Information storage systems have been with us since the dawn of computing, after all a computer is responsible for handling information stored on a medium that is stored, which we call memory. That we divide into two different groups.
The first of this type of storage is what is called volatile memory, it is called that because although it is much faster than non-volatile memory, it loses information as soon as it is no longer powered. into electrical energy. This leads to the need to use persistent or non-volatile storage systems, which retain information even after being turned off, also known as persistent storage systems.
At first it was the tape …
Cassette as a music storage format has been around since 1962 and already in the 1970s when the first personal computers appeared, it became the preferred storage format for storing programs. The reason is that it was excessively cheap compared to other formats.
Back then, the fastest storage memory was ROM, but not everyone had access to its mass production, and it couldn’t be rewritten. The custom was therefore to use a tape recorder connected to an audio mini-jack, in which the data was transmitted at a fairly slow speed.
The problem with cassettes is that it was a sequential storage format in which specific data could not be accessed. Users therefore had to dump the contents of the cassette in to the system’s RAM in order to use it. A process that was tedious and required that early home computers needed a large amount of RAM.
… And the ROMS
ROMs, on the other hand, were used to store the computer’s operating system, which was once extremely simple and contained a BASIC interpreter with a series of commands to manage it. Operating systems were not included in the tapes due to the inability to support random access to memory. In addition, part of the memory addressing of computers was formerly occupied by the operating system stored in the computer’s ROM.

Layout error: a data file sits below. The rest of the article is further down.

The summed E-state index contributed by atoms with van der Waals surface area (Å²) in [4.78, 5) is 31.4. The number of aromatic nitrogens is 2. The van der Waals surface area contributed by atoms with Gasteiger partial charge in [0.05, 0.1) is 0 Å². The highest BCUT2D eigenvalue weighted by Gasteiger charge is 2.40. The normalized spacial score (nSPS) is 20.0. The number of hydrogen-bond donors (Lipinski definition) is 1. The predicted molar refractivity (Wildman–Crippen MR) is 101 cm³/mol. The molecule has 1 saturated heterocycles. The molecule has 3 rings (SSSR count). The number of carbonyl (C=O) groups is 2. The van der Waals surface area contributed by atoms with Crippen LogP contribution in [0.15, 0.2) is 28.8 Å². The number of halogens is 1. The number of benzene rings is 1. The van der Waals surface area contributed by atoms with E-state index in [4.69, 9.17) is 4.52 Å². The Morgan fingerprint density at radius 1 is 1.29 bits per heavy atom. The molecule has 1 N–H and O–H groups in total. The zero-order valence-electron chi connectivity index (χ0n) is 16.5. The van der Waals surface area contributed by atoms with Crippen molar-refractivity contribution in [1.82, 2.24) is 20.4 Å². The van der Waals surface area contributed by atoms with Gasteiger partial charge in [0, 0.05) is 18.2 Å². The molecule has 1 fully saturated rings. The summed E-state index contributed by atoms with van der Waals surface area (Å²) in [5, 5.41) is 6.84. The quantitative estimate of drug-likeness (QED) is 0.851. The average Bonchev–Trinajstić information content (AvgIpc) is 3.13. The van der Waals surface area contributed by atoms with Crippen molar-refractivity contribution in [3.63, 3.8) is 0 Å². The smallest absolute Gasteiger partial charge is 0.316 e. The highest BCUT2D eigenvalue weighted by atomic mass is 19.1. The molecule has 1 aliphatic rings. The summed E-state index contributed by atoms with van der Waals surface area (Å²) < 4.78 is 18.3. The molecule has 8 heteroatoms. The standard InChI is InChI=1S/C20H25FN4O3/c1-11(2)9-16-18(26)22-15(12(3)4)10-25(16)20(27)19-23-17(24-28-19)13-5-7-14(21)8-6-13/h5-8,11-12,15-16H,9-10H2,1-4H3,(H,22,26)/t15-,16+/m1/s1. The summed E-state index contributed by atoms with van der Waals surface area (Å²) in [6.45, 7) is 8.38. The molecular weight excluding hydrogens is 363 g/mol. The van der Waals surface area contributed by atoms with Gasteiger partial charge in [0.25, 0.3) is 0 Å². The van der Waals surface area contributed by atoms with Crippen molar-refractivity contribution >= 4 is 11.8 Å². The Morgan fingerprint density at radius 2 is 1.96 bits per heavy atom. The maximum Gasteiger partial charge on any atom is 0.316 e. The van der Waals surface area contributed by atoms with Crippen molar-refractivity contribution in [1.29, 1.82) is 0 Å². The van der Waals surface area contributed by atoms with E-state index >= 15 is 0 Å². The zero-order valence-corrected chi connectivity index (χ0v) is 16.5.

Another use of ROMS was to store programs, although in order to function they required the computer to use RAM memory to store temporary variables, they became an option for early computers and video game consoles for the purpose save the cost of the main unit. . Although the fall in the price of RAM in 1983 resulted in the gradual disappearance of ROMS, its biggest advantage was that the speed of accessing its data at that time was as fast as RAM and for years it continued to be. be used, at least until the standardization of hard disks
The appearance of the floppy disk as persistent storage
The next persistent storage format to be standardized was floppy or floppy disk. Which was first standardized on the Apple II disc created by Steve Wozniak months after the release of the Apple II.
What gives a floppy disk over a cassette tape when it comes to storing data is that it is organized in the form of a disk. Hence its name flexible disc, where its last name is due to the fact that it is formed of a piece of plastic surrounded by a magnetic material. The advantage is that the data tracks are not placed sequentially but in concentric discs, which greatly facilitates switching from one track to another, allowing random access to the data.
The format chosen for the Apple II floppy disk drive was the 5.25-inch floppy disk, and it offered tremendous performance compared to the competition. Programs took much less time to load, and with support for random access, they could be used as memory for programs and stored in user-created data files. Benefits that drove the entire enterprise market to adopt this format and came standard with the first IBM PC
Its storage capacity? Barely 160 KB of information, but it was much more than what could be stored in the RAM of a system of the time, however the floppy disk would undergo an evolution which would further increase its storage capacity, as well as its portability. .
The 3.5 inch floppy disk
In the generation of 8-bit computers, the cassette became what separated low-cost personal computers from those designed for the professional market, but already in the 16-bit computer things changed and 3.5 floppy disks inches have become standardized. Since then, these have come to be the standard for many 16-bit systems, not just the PC, although each has its own different file system.